A second vaginal examination is mandatory when the membranes rupture to: exclude prolapse of the cord, and to know if the breech is complete or incomplete.
Sedation could be given as the labor is likely to be prolonged. The woman should be prevented from pushing prematurely, until the buttocks appear at the vulva. If she pushes through undilated cervix the labour may be delayed after the delivery of the shoulders. She should be encouraged to breathe through her mouth if she has the urge to push.
A vaginal examination must always be made to confirm full dilation of the cervix before the patient is allowed to push. With the appearance of the anterior buttock at the vulva the patient is placed in a lithotomy position at the edge of the bed. Knees flexed and abducted to allow the body to hang. The bladder is catheterized to make sure the bladder is empty. The vulva is swabbed and sterile drapes are put on. Having done that, the woman is encouraged to bear down with each contraction. With this the buttocks will advance well and be expelled from the vulva followed by the legs the rest of the body is delivered using Burn’s Marshall Maneuver (the midwife may perform a medio-lateral episiotomy to give more room.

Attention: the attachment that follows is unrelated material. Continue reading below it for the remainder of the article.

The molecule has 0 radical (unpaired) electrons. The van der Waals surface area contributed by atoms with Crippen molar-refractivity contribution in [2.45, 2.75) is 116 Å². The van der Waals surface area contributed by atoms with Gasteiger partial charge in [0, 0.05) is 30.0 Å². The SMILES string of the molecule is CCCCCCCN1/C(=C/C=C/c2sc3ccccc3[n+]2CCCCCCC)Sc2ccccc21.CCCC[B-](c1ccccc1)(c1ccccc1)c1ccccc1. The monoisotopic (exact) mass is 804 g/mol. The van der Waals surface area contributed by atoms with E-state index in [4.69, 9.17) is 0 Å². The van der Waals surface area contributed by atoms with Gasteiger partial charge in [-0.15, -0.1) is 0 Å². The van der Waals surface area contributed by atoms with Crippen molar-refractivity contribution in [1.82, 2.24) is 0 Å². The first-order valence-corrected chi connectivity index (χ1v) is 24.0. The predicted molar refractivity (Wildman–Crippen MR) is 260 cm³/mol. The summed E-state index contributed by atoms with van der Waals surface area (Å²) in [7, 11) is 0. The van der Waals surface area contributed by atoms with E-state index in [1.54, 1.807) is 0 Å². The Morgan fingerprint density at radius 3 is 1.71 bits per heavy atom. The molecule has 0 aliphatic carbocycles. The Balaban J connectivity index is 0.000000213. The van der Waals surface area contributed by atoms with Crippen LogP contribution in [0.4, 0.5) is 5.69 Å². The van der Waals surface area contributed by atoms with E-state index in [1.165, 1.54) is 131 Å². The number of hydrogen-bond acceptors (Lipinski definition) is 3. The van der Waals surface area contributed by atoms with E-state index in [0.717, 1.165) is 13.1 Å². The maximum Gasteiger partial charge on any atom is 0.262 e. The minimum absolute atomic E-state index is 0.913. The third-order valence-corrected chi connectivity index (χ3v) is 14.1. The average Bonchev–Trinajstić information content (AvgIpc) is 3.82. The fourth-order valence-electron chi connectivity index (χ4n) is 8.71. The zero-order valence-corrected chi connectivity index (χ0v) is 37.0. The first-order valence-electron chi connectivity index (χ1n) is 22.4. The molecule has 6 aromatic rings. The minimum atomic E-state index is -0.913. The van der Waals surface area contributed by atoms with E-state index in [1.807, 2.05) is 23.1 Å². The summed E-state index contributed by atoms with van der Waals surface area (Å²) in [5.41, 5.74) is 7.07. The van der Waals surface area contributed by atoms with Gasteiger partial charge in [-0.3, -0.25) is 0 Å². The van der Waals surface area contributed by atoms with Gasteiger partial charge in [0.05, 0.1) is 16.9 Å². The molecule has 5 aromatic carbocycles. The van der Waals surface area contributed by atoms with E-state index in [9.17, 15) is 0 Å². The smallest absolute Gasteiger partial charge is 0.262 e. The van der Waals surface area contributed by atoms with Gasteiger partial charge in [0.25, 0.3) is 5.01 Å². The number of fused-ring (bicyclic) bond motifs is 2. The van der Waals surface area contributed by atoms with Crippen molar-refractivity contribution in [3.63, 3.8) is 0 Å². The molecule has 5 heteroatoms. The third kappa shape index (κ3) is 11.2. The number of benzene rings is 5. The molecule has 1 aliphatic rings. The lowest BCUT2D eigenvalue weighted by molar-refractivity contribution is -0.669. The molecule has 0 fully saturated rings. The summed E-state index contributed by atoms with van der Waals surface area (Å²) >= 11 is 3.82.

Extended legs. This can be delivered using the Pinead’s method. Extended hands. This can be delivered using the Lovset’s Maneuver.
Extended head. This can be delivered using the Mauriceau-Smellie Veit’s Method
· prolonged labour,severe lacerations,infections
· post partum hemorrhage due to atony of the uterus ,anemia
· retention of urine – due to laxed sphincter muscle
· asphyxia due to
o Compression of the cord
o Early separation of placenta as a result of fundal pressure
o Cord prolapse
· Intral Cranial Injury
o Hemorrhage. This is the most common cause of death
· Other injuries
o Erb’s Palsy – due to damage to the brachial plexus
o Fracture of Humerus – extended arm
o Fracture of Femur – extended legs
o Rupture of the liver and internal organs due to increase rough handling of the body